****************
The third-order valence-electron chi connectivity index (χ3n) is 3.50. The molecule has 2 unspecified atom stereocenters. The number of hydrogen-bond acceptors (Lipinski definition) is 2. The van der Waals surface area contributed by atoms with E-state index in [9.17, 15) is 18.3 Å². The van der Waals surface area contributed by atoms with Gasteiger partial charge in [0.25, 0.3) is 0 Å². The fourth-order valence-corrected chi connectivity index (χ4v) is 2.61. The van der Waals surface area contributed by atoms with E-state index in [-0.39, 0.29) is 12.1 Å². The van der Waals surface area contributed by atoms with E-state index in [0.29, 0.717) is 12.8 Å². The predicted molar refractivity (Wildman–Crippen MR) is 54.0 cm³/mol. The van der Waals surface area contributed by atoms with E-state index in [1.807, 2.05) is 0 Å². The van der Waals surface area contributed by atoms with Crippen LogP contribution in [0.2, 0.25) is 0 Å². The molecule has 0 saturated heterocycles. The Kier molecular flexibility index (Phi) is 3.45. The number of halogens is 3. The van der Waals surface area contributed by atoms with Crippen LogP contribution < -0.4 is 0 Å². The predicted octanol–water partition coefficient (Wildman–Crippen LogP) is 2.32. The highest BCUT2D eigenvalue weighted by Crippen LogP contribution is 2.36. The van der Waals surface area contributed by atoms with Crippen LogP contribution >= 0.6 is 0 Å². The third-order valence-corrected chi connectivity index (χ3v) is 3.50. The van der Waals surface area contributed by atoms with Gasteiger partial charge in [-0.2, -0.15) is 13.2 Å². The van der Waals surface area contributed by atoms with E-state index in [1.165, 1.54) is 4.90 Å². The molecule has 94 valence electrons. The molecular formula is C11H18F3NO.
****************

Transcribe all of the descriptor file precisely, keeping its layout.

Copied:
The third-order valence-electron chi connectivity index (χ3n) is 3.50. The molecule has 2 unspecified atom stereocenters. The number of hydrogen-bond acceptors (Lipinski definition) is 2. The van der Waals surface area contributed by atoms with E-state index in [9.17, 15) is 18.3 Å². The van der Waals surface area contributed by atoms with Gasteiger partial charge in [0.25, 0.3) is 0 Å². The fourth-order valence-corrected chi connectivity index (χ4v) is 2.61. The van der Waals surface area contributed by atoms with E-state index in [-0.39, 0.29) is 12.1 Å². The van der Waals surface area contributed by atoms with E-state index in [0.29, 0.717) is 12.8 Å². The predicted molar refractivity (Wildman–Crippen MR) is 54.0 cm³/mol. The van der Waals surface area contributed by atoms with E-state index in [1.807, 2.05) is 0 Å². The van der Waals surface area contributed by atoms with Crippen LogP contribution in [0.2, 0.25) is 0 Å². The molecule has 0 saturated heterocycles. The Kier molecular flexibility index (Phi) is 3.45. The number of halogens is 3. The van der Waals surface area contributed by atoms with Crippen LogP contribution < -0.4 is 0 Å². The predicted octanol–water partition coefficient (Wildman–Crippen LogP) is 2.32. The highest BCUT2D eigenvalue weighted by Crippen LogP contribution is 2.36. The van der Waals surface area contributed by atoms with Crippen LogP contribution >= 0.6 is 0 Å². The third-order valence-corrected chi connectivity index (χ3v) is 3.50. The van der Waals surface area contributed by atoms with Gasteiger partial charge in [-0.2, -0.15) is 13.2 Å². The van der Waals surface area contributed by atoms with E-state index in [1.165, 1.54) is 4.90 Å². The molecule has 94 valence electrons. The molecular formula is C11H18F3NO.